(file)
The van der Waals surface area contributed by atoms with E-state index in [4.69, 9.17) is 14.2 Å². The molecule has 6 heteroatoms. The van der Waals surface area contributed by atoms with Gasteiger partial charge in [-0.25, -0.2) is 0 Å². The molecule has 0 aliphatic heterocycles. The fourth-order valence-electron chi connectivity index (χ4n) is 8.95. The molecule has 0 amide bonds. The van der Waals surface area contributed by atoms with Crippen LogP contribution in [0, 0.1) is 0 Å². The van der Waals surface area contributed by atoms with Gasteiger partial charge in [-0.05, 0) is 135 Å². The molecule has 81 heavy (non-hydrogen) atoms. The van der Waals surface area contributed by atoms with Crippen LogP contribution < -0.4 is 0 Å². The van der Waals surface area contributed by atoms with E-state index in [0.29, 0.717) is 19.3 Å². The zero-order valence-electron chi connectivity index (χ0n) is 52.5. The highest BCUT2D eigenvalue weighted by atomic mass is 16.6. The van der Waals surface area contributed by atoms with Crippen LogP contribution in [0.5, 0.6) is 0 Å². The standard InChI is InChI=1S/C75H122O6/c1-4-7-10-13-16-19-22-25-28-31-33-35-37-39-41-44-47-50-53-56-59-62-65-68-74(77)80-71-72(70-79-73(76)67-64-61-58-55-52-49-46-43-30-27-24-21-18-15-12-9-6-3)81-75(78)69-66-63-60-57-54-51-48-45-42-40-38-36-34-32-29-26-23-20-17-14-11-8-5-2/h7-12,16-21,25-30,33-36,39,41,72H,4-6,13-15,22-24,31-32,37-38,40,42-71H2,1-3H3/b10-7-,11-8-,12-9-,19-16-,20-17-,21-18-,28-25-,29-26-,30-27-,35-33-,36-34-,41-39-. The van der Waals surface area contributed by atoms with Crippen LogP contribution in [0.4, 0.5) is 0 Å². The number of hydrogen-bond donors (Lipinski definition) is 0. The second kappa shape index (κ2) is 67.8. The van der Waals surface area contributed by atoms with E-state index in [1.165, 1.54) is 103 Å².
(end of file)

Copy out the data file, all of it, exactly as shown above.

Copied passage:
The van der Waals surface area contributed by atoms with E-state index in [4.69, 9.17) is 14.2 Å². The molecule has 6 heteroatoms. The van der Waals surface area contributed by atoms with Gasteiger partial charge in [-0.25, -0.2) is 0 Å². The molecule has 0 aliphatic heterocycles. The fourth-order valence-electron chi connectivity index (χ4n) is 8.95. The molecule has 0 amide bonds. The van der Waals surface area contributed by atoms with Crippen LogP contribution in [0, 0.1) is 0 Å². The van der Waals surface area contributed by atoms with Gasteiger partial charge in [-0.05, 0) is 135 Å². The molecule has 81 heavy (non-hydrogen) atoms. The van der Waals surface area contributed by atoms with Crippen LogP contribution < -0.4 is 0 Å². The van der Waals surface area contributed by atoms with E-state index in [0.29, 0.717) is 19.3 Å². The zero-order valence-electron chi connectivity index (χ0n) is 52.5. The highest BCUT2D eigenvalue weighted by atomic mass is 16.6. The van der Waals surface area contributed by atoms with Crippen LogP contribution in [0.5, 0.6) is 0 Å². The standard InChI is InChI=1S/C75H122O6/c1-4-7-10-13-16-19-22-25-28-31-33-35-37-39-41-44-47-50-53-56-59-62-65-68-74(77)80-71-72(70-79-73(76)67-64-61-58-55-52-49-46-43-30-27-24-21-18-15-12-9-6-3)81-75(78)69-66-63-60-57-54-51-48-45-42-40-38-36-34-32-29-26-23-20-17-14-11-8-5-2/h7-12,16-21,25-30,33-36,39,41,72H,4-6,13-15,22-24,31-32,37-38,40,42-71H2,1-3H3/b10-7-,11-8-,12-9-,19-16-,20-17-,21-18-,28-25-,29-26-,30-27-,35-33-,36-34-,41-39-. The van der Waals surface area contributed by atoms with Crippen LogP contribution in [0.4, 0.5) is 0 Å². The number of hydrogen-bond donors (Lipinski definition) is 0. The second kappa shape index (κ2) is 67.8. The van der Waals surface area contributed by atoms with E-state index in [1.165, 1.54) is 103 Å².